A quick entry to share my painting experience today in our Painting Out Loud workshop. Aha moments come when we connect with ourselves in the present moment. Happy Reading!
Recently I have been reading In Search of the Miraculous: Healing into Consciousness by Mada Dalian. It is filled with ageless wisdom that brings a new level of understanding to the journey of healing and personal transformation. It's also a step-by-step road map or "how to" guide to healing and becoming more conscious and free. It covers topics such as the purpose and development of the ego, the seven paths of surrender, transforming thoughts into self-awareness and transforming fears, pain, and suffering to find inner strength and wholeness.
In Chapter 4 Mada writes, “Whenever you become aware of a negative thought, immediately neutralize its energy by abandoning it. To help you abandon thoughts, remind yourself that the thought is separate from you and has nothing to do with your being. Seeing it this way neither suppresses the thought nor feeds it.”
Yesterday I was in a conflict with someone, and this morning, as I facilitated the Painting Out Loud workshop, I was still feeling the residual upset inside. We were a small group of five, and so I joined in the painting experience. Selecting a small canvas that someone had painted and left behind weeks ago, I began by painting the thoughts and feelings that were stewing inside of me. First the blame: “You disappointed me.” “You hurt me.” Followed by ownership of my feelings: “I’m angry.” “I’m triggered.” “I’m sad.”
“Sad” seemed to be the predominant feeling, and I painted the word “sad” in dark green across two-thirds of the canvas. While painting it, I contemplated a passage from Mada’s text. How can I abandon my negative thoughts? I don’t think I know how without suppressing my feelings.
For ease of painting when working on a tiny piece, reorientation of the canvas is often required. In the rotating process, an upside down “sad” looked more like “dog,” and the shift in focus allowed me to disidentify with the sadness. I was delighted to find “dog” and began happily playing and exploring with color. It was that simple—I let go of the heavier thoughts and instead choose to engage with the lightness and joy in the present moment.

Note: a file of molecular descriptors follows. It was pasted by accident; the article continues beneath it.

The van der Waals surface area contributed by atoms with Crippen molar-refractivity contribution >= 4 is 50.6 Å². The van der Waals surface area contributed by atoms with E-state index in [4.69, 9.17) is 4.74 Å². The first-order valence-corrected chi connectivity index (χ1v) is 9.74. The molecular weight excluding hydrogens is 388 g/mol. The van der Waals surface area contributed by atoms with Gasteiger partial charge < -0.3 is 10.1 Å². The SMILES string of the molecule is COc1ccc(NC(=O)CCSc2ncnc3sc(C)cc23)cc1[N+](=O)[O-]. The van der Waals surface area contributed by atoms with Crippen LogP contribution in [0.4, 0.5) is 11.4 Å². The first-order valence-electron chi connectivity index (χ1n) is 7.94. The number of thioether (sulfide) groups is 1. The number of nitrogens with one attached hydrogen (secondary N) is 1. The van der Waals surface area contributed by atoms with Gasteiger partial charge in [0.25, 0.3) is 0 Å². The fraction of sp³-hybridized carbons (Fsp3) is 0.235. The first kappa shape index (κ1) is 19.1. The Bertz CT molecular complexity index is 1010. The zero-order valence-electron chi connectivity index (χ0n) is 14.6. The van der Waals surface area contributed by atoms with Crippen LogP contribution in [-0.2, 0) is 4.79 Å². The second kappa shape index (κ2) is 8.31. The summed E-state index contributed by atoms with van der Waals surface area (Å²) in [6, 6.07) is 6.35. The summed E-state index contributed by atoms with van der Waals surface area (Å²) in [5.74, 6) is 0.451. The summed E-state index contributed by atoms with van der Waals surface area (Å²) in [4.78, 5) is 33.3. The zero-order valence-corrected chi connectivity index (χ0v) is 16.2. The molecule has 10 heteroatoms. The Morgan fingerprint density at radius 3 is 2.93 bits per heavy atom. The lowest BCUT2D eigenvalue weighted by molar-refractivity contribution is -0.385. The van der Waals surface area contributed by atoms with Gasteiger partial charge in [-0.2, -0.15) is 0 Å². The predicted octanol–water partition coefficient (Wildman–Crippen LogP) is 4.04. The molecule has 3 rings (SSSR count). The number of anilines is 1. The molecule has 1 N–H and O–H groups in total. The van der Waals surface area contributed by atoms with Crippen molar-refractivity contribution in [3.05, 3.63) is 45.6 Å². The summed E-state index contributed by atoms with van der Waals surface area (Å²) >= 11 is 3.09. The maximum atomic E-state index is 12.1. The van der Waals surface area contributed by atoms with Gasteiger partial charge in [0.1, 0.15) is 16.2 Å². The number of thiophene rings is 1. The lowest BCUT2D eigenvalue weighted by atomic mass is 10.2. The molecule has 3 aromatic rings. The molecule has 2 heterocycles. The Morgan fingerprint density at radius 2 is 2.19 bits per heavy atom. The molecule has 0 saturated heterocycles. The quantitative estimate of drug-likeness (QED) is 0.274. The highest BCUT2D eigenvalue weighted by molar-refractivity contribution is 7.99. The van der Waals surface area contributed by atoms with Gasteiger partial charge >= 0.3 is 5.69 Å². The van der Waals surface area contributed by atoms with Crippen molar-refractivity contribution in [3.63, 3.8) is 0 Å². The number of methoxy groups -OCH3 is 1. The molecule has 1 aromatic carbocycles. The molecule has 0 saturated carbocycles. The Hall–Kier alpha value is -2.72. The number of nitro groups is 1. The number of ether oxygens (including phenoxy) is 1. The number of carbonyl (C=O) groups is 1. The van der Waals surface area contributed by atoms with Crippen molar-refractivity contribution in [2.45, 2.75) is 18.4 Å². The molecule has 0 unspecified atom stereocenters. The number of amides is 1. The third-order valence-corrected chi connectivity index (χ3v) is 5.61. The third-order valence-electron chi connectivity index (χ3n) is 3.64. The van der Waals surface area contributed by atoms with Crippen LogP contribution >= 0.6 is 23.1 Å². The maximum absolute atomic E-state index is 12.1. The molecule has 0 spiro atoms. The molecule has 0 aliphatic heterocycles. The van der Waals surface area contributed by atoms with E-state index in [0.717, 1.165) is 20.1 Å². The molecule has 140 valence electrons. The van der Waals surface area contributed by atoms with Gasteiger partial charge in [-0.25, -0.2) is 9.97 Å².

Ruminating over last night’s conflict was of no benefit to me. Quite the contrary, it was making me feel worse about myself, the situation, and the other person. I was adding layers of suffering onto a conflict that was in the past.
Mada goes on to write in her book, “When you simply abandon your negative thoughts without judgement and repression, you automatically experience self-acceptance and inner relaxation.”
That was my experience today and is also why I feel comfortable sharing my humanness with you all now. Mada also created a healing modality--the Self-Healing Dalian Method. The technique guides you to go inside, beyond the mind, to find clarity and understanding from your inner wisdom. I will use it later to come to a greater understanding of why I was triggered by yesterday’s conflict. I am still curious to know, but I don't need to struggle like a dog chasing her tail in senseless rumination and analysis.
Click below to learn more about the Self-Healing Dalian Method and Painting Out Loud.
Madeleine Newkirk, Artist, Spiritual Junkie, Dalian Method and Art Process Facilitator.